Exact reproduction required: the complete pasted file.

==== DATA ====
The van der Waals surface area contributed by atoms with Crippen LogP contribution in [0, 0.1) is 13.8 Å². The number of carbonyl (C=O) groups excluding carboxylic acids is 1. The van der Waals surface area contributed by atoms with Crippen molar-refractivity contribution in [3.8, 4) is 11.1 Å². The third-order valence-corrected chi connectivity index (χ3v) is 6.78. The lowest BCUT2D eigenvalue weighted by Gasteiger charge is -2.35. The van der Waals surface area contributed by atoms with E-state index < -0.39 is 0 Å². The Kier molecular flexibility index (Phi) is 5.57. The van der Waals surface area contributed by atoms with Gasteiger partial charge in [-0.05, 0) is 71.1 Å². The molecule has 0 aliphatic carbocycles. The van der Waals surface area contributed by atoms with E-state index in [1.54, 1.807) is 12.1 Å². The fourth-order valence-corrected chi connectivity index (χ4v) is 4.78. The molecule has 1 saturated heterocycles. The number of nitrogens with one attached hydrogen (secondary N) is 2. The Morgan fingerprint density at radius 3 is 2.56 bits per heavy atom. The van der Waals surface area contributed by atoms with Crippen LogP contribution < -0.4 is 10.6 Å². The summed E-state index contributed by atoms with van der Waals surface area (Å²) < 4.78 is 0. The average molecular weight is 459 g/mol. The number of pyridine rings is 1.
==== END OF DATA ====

The van der Waals surface area contributed by atoms with Crippen LogP contribution in [0, 0.1) is 13.8 Å². The number of carbonyl (C=O) groups excluding carboxylic acids is 1. The van der Waals surface area contributed by atoms with Crippen molar-refractivity contribution in [3.8, 4) is 11.1 Å². The third-order valence-corrected chi connectivity index (χ3v) is 6.78. The lowest BCUT2D eigenvalue weighted by Gasteiger charge is -2.35. The van der Waals surface area contributed by atoms with E-state index < -0.39 is 0 Å². The Kier molecular flexibility index (Phi) is 5.57. The van der Waals surface area contributed by atoms with Gasteiger partial charge in [-0.05, 0) is 71.1 Å². The molecule has 0 aliphatic carbocycles. The van der Waals surface area contributed by atoms with E-state index in [1.54, 1.807) is 12.1 Å². The fourth-order valence-corrected chi connectivity index (χ4v) is 4.78. The molecule has 1 saturated heterocycles. The number of nitrogens with one attached hydrogen (secondary N) is 2. The Morgan fingerprint density at radius 3 is 2.56 bits per heavy atom. The van der Waals surface area contributed by atoms with Crippen LogP contribution < -0.4 is 10.6 Å². The summed E-state index contributed by atoms with van der Waals surface area (Å²) < 4.78 is 0. The average molecular weight is 459 g/mol. The number of pyridine rings is 1.